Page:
Tuesday, January 13, 2009

Florida trip 3/3

I am writting the last part of this trip report, as the temperature is currently frigid here in Michigan! (temperature in Celsius)

Ding Darling Wildlife Trail, Sanibel Island

Ding Darling Wildlife Trail is a a wonderfull 5 mile road (cars, walkers and bike users are sharing this road at very low speed) crossing the Ding Darling Refuge, a rare conservation gem (and birding hotspot) of south Florida. Birds are just impressive (shear number of birds, as well as species variety). Most of the waders were found (including reddish egret, spoonbills, Yellow Crowned Night Herons) as well as lesser and yellowlegs (surprisingly enough, we did not find these birds in Fort Myers or Bunch Beach). The big stars of the day were obviously the white pelicans, hard to find outside of this area. Another very interesting sighting was 2 Ospreys harrassing a Bald Eagle, close from the visitor center. 2 White Winged Doves were also seen on a Sanibel Island Road.

White Pelicans (Pelican d'Amerique), digiscoped

Brown Pelican (Pelican Brun), digibinned

Lover's Key State Park

Ok, this park is a wonderfull beach, and was only a mile or two from the hotel. Beside a few hundred sanderlins, a little blue heron and a nest of Osprey, there was not much to be seen the day we went (maybe because we spend most of our time relaxing and reading on the sand). We had a great view of an Osprey nest, though, so I did a little bit of digiscoping experiments

Osprey nest, digiscoped

Obviously, there is room for improvement! In particular, I absolutly need an adaptor between camera and scope (I am working on it right now)

Estero Pass Preserve

This park is located on the Fort Meyers Key itself, and is basically the last remaining stand of Mangroves of the key. We found this preserve extremely interesting, as we were able to find some good passerines, specially on the south east part of the park. Prairie (lifer!) and Yellowthroated warblers (1 each), Mockinbird, Eastern Phoebe and Blue Headed Vireo, as well as dozen of Blue Grey Gnacatchers were seen, a nice change from the gulls and shorebirds of the week. A flyover of Magnificent Frigatbird and a Yellow-bellied Sapsucker was a nice add to the list

Mockingbird, digibinned

Eastern Phoebe (Moucherolle Phebi), digibinned

6 mile cypress in Fort Myers

This was the last birding site we visited, just before taking the plane back to the frozen tundra of michigan. Great park with about 2 mile of boardwalks, but birds were not very active in the middle of the day. We had great views of several anhingas, though, and also found a few passerines (Great Crested Flycatcher, Palm Warblers). A wonderfull experience was to see a male Anhinga swimming underwater. Is it cool or what?

White Ibis (Ibis Blanc), p&S camera

On the way to the airport, we spotted (at last!) our final birds for the trip, Loggerhead Shrikes (many of them on electric wires) and Cattle Egrets


Mottled Duck Canard brun
Red-breasted Merganser Harle huppé
Pied-billed Grebe Grèbe à bec bigarré
American White Pelican Pélican d'Amérique
Brown Pelican Pélican brun
Double-crested Cormorant Cormoran à aigrettes
Anhinga Anhinga d'Amérique
Magnificent Frigatebird Frégate superbe
Great Blue Heron Grand Héron
Great Egret Grande Aigrette
Snowy Egret Aigrette neigeuse
Little Blue Heron Aigrette bleue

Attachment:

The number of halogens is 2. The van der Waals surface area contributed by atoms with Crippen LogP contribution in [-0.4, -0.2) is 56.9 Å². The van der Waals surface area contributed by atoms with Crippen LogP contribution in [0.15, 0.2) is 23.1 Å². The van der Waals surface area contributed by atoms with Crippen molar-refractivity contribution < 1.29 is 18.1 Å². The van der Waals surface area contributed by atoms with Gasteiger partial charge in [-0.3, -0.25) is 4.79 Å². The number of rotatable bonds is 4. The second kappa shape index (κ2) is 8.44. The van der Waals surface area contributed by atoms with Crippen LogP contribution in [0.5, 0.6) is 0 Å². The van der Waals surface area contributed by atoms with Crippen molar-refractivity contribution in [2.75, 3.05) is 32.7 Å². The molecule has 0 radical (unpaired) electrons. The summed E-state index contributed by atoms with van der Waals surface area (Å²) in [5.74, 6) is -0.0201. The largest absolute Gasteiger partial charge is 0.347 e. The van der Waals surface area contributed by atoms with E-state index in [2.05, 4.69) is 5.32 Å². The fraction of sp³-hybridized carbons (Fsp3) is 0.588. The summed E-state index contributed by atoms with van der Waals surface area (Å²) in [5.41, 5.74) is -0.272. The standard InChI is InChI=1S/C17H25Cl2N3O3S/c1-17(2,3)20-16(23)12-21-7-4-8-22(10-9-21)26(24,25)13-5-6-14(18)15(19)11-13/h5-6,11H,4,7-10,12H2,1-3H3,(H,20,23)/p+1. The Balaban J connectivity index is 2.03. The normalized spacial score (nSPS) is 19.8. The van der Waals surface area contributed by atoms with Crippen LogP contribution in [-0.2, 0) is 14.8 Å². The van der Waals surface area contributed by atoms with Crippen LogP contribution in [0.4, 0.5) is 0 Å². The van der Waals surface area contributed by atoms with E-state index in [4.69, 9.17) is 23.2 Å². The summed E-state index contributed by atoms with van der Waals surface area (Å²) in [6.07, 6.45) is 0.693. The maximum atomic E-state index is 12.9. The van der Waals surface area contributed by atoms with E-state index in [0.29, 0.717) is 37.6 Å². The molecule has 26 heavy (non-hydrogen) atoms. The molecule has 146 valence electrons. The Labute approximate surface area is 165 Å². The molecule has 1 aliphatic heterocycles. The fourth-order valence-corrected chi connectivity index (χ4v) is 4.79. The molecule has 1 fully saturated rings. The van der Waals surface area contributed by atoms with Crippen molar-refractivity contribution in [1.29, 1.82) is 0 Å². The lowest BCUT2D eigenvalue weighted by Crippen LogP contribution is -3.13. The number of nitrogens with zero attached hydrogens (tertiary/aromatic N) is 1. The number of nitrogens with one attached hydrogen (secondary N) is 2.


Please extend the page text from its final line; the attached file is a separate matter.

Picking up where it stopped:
Tricolored Heron Aigrette tricolore
Reddish Egret Aigrette roussâtre
Cattle Egret Héron garde-boeufs
Green Heron Héron vert
Yellow-crowned Night-Heron Bihoreau violacé
White Ibis Ibis blanc
Roseate Spoonbill Spatule rosée
Wood Stork Tantale d'Amérique
Black Vulture Urubu noir
Turkey Vulture Urubu à tête rouge
Osprey Balbuzard pêcheur
Bald Eagle Pygargue à tête blanche
Cooper's Hawk Épervier de Cooper
Red-shouldered Hawk Buse à épaulettes
American Kestrel Crécerelle d'Amérique
Black-bellied Plover Pluvier argenté
Snowy Plover Pluvier à collier interrompu
Wilson's Plover Pluvier de Wilson
Semipalmated Plover Pluvier semipalmé
Piping Plover Pluvier siffleur
Killdeer Pluvier kildir
American Oystercatcher Huîtrier d'Amérique
Spotted Sandpiper Chevalier grivelé
Greater Yellowlegs Grand Chevalier
Willet Chevalier semipalmé
Lesser Yellowlegs Petit Chevalier
Long-billed Curlew Courlis à long bec
Ruddy Turnstone Tournepierre à collier
Sanderling Bécasseau sanderling
Western Sandpiper Bécasseau d'Alaska
Least Sandpiper Bécasseau minuscule
Dunlin Bécasseau variable
Laughing Gull Mouette atricille
Ring-billed Gull Goéland à bec cerclé
Royal Tern Sterne royale
Black Skimmer Bec-en-ciseaux noir
Eurasian Collared-Dove Tourterelle turque
White-winged Dove Tourterelle à ailes blanches
Mourning Dove Tourterelle triste
Burrowing Owl Chevêche des terriers
Belted Kingfisher Martin-pêcheur d'Amérique
Red-bellied Woodpecker Pic à ventre roux
Yellow-bellied Sapsucker Pic maculé
Downy Woodpecker Pic mineur
Northern Flicker Pic flamboyant
Pileated Woodpecker Grand Pic
Eastern Phoebe Moucherolle phébi
Great Crested Flycatcher Tyran huppé
Loggerhead Shrike Pie-grièche migratrice
White-eyed Vireo Viréo aux yeux blancs
Blue-headed Vireo Viréo à tête bleue
Fish Crow Corneille de rivage
Tree Swallow Hirondelle bicolore
Carolina Wren Troglodyte de Caroline
Blue-gray Gnatcatcher Gobemoucheron gris-bleu
Gray Catbird Moqueur chat
Northern Mockingbird Moqueur polyglotte
Yellow-throated Warbler Paruline à gorge jaune
Pine Warbler Paruline des pins
Prairie Warbler Paruline des prés
Palm Warbler Paruline à couronne rousse
Black-and-white Warbler Paruline noir et blanc
Common Yellowthroat Paruline masquée
Northern Cardinal Cardinal rouge
Painted Bunting Passerin nonpareil
Boat-tailed Grackle Quiscale des marais

1 comment:

Mel said...

Your technique seems great, will try that digi-bin method!